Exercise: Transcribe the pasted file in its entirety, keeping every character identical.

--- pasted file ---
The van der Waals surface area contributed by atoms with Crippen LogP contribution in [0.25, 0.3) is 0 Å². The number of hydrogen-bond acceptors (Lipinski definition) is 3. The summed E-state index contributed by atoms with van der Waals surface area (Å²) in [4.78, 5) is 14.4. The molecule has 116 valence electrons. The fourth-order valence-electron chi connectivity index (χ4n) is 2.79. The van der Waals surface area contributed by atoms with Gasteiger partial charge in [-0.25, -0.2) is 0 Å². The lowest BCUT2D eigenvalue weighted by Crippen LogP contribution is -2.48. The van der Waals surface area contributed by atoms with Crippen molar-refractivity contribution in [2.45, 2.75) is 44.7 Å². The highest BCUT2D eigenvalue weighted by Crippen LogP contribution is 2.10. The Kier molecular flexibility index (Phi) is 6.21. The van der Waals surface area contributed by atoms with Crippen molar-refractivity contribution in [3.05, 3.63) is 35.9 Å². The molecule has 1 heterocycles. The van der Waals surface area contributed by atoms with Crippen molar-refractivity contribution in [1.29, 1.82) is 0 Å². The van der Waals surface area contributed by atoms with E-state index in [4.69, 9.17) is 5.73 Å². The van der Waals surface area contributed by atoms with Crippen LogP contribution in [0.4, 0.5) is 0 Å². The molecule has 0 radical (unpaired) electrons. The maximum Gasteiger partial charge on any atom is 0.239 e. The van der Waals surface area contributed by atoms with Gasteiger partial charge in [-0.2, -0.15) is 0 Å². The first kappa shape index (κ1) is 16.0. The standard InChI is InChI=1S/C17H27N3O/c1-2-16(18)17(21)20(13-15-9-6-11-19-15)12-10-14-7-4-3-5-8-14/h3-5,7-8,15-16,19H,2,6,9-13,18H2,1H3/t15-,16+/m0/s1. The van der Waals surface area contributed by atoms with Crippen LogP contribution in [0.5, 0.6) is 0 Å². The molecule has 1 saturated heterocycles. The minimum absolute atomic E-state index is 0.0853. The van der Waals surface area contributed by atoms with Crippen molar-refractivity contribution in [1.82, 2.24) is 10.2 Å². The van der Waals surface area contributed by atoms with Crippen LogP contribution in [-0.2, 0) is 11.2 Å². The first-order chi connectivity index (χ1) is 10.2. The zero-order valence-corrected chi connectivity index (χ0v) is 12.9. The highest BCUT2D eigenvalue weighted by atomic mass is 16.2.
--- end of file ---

The van der Waals surface area contributed by atoms with Crippen LogP contribution in [0.25, 0.3) is 0 Å². The number of hydrogen-bond acceptors (Lipinski definition) is 3. The summed E-state index contributed by atoms with van der Waals surface area (Å²) in [4.78, 5) is 14.4. The molecule has 116 valence electrons. The fourth-order valence-electron chi connectivity index (χ4n) is 2.79. The van der Waals surface area contributed by atoms with Gasteiger partial charge in [-0.25, -0.2) is 0 Å². The lowest BCUT2D eigenvalue weighted by Crippen LogP contribution is -2.48. The van der Waals surface area contributed by atoms with Crippen molar-refractivity contribution in [2.45, 2.75) is 44.7 Å². The highest BCUT2D eigenvalue weighted by Crippen LogP contribution is 2.10. The Kier molecular flexibility index (Phi) is 6.21. The van der Waals surface area contributed by atoms with Crippen molar-refractivity contribution in [3.05, 3.63) is 35.9 Å². The molecule has 1 heterocycles. The van der Waals surface area contributed by atoms with Crippen molar-refractivity contribution in [1.29, 1.82) is 0 Å². The van der Waals surface area contributed by atoms with E-state index in [4.69, 9.17) is 5.73 Å². The van der Waals surface area contributed by atoms with Crippen LogP contribution in [0.4, 0.5) is 0 Å². The molecule has 0 radical (unpaired) electrons. The maximum Gasteiger partial charge on any atom is 0.239 e. The van der Waals surface area contributed by atoms with Gasteiger partial charge in [-0.2, -0.15) is 0 Å². The first kappa shape index (κ1) is 16.0. The standard InChI is InChI=1S/C17H27N3O/c1-2-16(18)17(21)20(13-15-9-6-11-19-15)12-10-14-7-4-3-5-8-14/h3-5,7-8,15-16,19H,2,6,9-13,18H2,1H3/t15-,16+/m0/s1. The van der Waals surface area contributed by atoms with Crippen LogP contribution in [0.5, 0.6) is 0 Å². The molecule has 1 saturated heterocycles. The minimum absolute atomic E-state index is 0.0853. The van der Waals surface area contributed by atoms with Crippen molar-refractivity contribution in [1.82, 2.24) is 10.2 Å². The van der Waals surface area contributed by atoms with Crippen LogP contribution in [-0.2, 0) is 11.2 Å². The first-order chi connectivity index (χ1) is 10.2. The zero-order valence-corrected chi connectivity index (χ0v) is 12.9. The highest BCUT2D eigenvalue weighted by atomic mass is 16.2.